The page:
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ALACHUA COUNTY – Like many states, Florida has begun reopening business and easing social restrictions. As of May 19, there were 46,944 cases and 2,052 deaths in Florida. While numbers have declined somewhat from early April when cases were averaging between 800 to 1,100 daily, infections continue to spike and recede with single day increases varying between 500 and 850 cases per day.

Part of this represents an increase in testing while part of the decline from early April is due to the month-long stay at home requirements, many of which have been lifted in the past week. Any upswing in infections due to reopening will not become apparent for a week or two due to the incubation period of the virus. Florida Governor Ron DeSantis and many businesses feel economic pressure building to further ease restrictions. DeSantis has now issued revised rules for reopening in Phase 1 and is now considering Phase 2 of the three-phase plan.

Alachua County has had more stringent requirements on social distancing, regarding what establishments can open and how, and requiring that masks be worn. Alachua County officials issued a revised emergency order May 17 that brings local COVID-19 rules closer to those issued by the state the previous Friday.

New regulations allow certain businesses to operate at up to 50 percent versus the previous local rules that capped businesses at 25 percent. If a restaurant has outdoor seating spaced six feet apart, then that is not included in the 50 percent rule. Local gyms may now open using social distancing.

Individuals considered most vulnerable to infection are still urged to stay home as much as possible and to use care when leaving home. Public places where social distancing is difficult to maintain remain closed, including zoos, playgrounds, bowling alleys, pool halls, movie and other theaters and concert halls and bars, among others. All services and activities must still keep the six-foot distance rules between employees and members of the public, including when customers are standing in line. Churches are now open, but are limited by the same occupancy and social distancing rules as businesses.

Bowing to pressure from some groups, the governor also declared that while masks are suggested he would not make it mandatory. In Alachua County mandatory mask rules were instituted on May 1, but in a 3-2 vote on May 19 the County Commission voted to reverse that ruling and not make masks mandatory. Later in the day, the County Commission reversed that decision and are still requiring that face masks be worn. There will no longer be a criminal penalty for disobeying the county's order, although earlier there were fines up to $500 for not wearing masks. The County also now allows pool halls and bowling alleys to open as long as they don’t serve alcohol.

With the reopening, things are beginning to have a semblance of normalcy as local businesses and restaurants partially reopen. Traffic has increased and more people are out on the street. Many still wear a mask both for their own safety and out of respect for others’ safety as well. Other places, especially outdoor recreation locations are overwhelmed with people who have been stuck at home for a month. Unfortunately, some people are not concerned about the safety rules or crowds. On Saturday, May 16, the popular Ginnie Springs Recreation area was so overwhelmed by crowds, that they had to close entrance to the park by 11 am.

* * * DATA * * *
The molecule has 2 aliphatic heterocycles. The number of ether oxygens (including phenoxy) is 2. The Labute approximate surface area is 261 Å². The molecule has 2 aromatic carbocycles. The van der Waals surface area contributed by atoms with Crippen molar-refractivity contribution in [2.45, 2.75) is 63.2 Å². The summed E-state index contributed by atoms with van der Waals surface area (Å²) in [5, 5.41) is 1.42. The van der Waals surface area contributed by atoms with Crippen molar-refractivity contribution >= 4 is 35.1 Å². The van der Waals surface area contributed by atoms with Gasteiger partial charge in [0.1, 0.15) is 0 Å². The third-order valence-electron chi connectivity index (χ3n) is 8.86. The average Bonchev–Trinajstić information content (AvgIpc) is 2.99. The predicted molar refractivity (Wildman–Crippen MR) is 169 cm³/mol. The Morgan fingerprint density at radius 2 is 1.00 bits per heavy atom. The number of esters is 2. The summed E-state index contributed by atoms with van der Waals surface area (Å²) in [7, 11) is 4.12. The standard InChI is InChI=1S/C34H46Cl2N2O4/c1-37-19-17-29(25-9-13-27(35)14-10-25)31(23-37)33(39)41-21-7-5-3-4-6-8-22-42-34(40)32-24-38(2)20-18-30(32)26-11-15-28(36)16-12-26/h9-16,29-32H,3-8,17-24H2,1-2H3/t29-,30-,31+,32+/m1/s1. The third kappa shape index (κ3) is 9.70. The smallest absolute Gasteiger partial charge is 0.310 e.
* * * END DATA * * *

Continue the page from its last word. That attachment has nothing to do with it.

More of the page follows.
For local businesses and entrepreneurs, the reopening is a financial relief, especially for the self-employed or service workers. For many there has been no income for at least a month. Massage therapist Carrie Lynn had set up a massage chair outside a farmer’s market at Bambi’s Cafe in High Springs. She was offering massages for a donation. “I just need to get out and work my profession. I have been in self quarantine since February and no income due to the COVID,” Lynn said.

“Massage therapists were not considered essential medically so we had to stop all business. Massage therapists have always been concerned about transmission of disease and conditions; we use disinfectants and clean materials between each client. Now the only change is an increased use of gloves and masks by therapist. If there is something good that comes out of this maybe it will be an increased awareness of the importance of hygiene,” Lynn said.

The Great Outdoor Restaurant closed when restaurants were only allowed to do take-out orders as they didn't think it was practical for their menu. That left many of the restaurant employees facing the possibility of being laid off with no income. Instead, they used the closed time to renovate, repair and clean the restaurant and patio using the staff instead of contractors, which kept the staff employed.

As Florida progresses through Phast 1,all eyes are on when and what to expect when Florida enters Phase 2 of reopening, although there is no timeline for when that will happen.

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HIGH SPRINGS – With 36.5 million Americans suddenly unemployed due to the COVID-19 pandemic, many families have seen both their income and savings disappear. It becomes a challenge to decide what bills or necessities can be done without. Mortgage or rent, utilities, food or medical all are important, but food is essential.

Many individuals and organizations have stepped in to donate or volunteer for food giveaways and deliveries. The Alachua County school system has provided over a million meals to school kids during the pandemic. Farm Share and other charity food distribution organizations travel the state bringing semi-trucks of food to communities.